Vol. 28 No. 2 - Total Knee Replacement and Lower Extremity Cancer-Related Lymphedema: A Case Study

By Marie Newkirk, PT, DPT, CSCS, NYU Langone Medical Center
Rusk Rehabilitation, Department of Women’s and Men’s Health, New York, NY

Vol. 28 No. 2 - Lymphlink Reprint, Archived April 2015
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Lymphedema is the swelling of an extremity (or other body part) due to the accumulation of protein-rich fluid as a result of damage to the lymphatic system. This damage can be of genetic etiology or a result of trauma to the lymphatic system by means of surgery or radiation.1 Lymphedema can be primary or secondary. Primary lymphedema is usually congenital while secondary lymphedema is a result of an acquired cause, including trauma, recurrent infection, and malignancy.1 Lymphedema can occur in both sexes at any age and may be unilateral or bilateral. Lymphedema usually manifests initially as painless swelling, and patients usually report additional symptoms of heaviness and tightness. The current recommended treatment for lymphedema is complete decongestive therapy (CDT), and the purpose of this case study is to evaluate the effects of CDT on lower extremity lymphedema.1-3

Case Description

BD is a 62 year-old female who was referred to outpatient physical therapy (PT) with a diagnosis of left lower extremity secondary lymphedema due to excision of malignant melanoma from the upper inner thigh. BD was diagnosed with melanoma in 1990 and underwent surgical treatment in 1990. In addition to the removal of the melanoma, several inguinal lymph nodes were removed, all negative for metastasis. She did not receive any chemotherapy or radiation. Other medical history includes anemia, rheumatoid arthritis, and epilepsy. She developed lymphedema affecting the lower thigh just above the knee and the lower leg down to her ankle. Swelling began after her surgery in 1990 and has worsened in the past year. BD underwent a left total knee replacement in early 2014, after which lymphedema symptoms returned. The trauma from the surgery could have been a factor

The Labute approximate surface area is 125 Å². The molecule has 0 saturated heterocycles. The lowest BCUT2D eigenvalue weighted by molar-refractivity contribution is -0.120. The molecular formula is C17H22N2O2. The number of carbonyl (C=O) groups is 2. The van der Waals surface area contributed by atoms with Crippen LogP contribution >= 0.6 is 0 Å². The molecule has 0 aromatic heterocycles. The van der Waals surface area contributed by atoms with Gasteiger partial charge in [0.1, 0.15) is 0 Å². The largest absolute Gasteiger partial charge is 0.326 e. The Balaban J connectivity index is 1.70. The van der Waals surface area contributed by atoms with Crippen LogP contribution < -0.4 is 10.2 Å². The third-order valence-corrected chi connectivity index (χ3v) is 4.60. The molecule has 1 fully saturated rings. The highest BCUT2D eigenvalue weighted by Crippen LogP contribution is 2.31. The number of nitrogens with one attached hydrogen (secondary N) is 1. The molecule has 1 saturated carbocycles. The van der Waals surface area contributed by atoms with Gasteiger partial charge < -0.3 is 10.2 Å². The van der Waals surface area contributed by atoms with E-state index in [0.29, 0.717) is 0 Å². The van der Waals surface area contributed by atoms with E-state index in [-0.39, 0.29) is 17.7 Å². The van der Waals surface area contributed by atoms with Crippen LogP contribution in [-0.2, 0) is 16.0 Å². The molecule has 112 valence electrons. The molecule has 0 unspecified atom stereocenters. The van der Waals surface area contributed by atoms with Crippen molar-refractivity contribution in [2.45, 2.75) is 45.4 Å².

in exacerbating her lymphedema. To manage her symptoms, BD wears compression stockings but has not sought out any formal physical therapy prior to this year.

BD is a professor at a local college and lives with her husband in a walk-up apartment. Since the recent exacerbation of her lymphedema, she has difficulty walking long distances and standing for long periods of time when she teaches. In addition, she has difficulty negotiating the steps into her apartment. 


On the initial evaluation, BD had several objective measurements taken. The first were girth measurements, taken in 10 cm increments beginning at the top of the knee and going superiorly as well as inferiorly. There were 13 measurements altogether, including the ankle and first and second toes. The next measurement was lower extremity range of motion (ROM) and strength at the hip, knee, and ankle. Data were collected on both lower extremities for comparison. BD had limited knee flexion to 110 degrees. All other measurements were within normal limits. BD had 5/5 (normal) strength throughout both of her lower limbs. Sensation was intact to light touch throughout both limbs.

Next, BD’s tissue texture and integrity were assessed. She had mild-moderate edema. The edema was firm but non-pitting. There was an incision from the inguinal dissection that was completely healed and began at the upper thigh and scalloped down to mid-thigh, measuring 19 cm. BD denied pain on the initial evaluation but reports her pain level can be 4/10 after walking or standing for long periods of time. 

BD’s goals for therapy included reducing the swelling in the left lower extremity, learning the techniques of manual lymph drainage (MLD) and bandaging, and increasing her walking and standing tolerance. 


BD’s physical therapy intervention spanned a six-week period. She attended physical therapy sessions 2 times per week for the first 3 weeks, then 1 time per week for the last 3 weeks. BD’s treatment consisted of CDT including MLD, compression therapy, lower extremity exercises, and skin care/hygiene education. She was motivated to begin therapy and was very compliant throughout the course of treatment.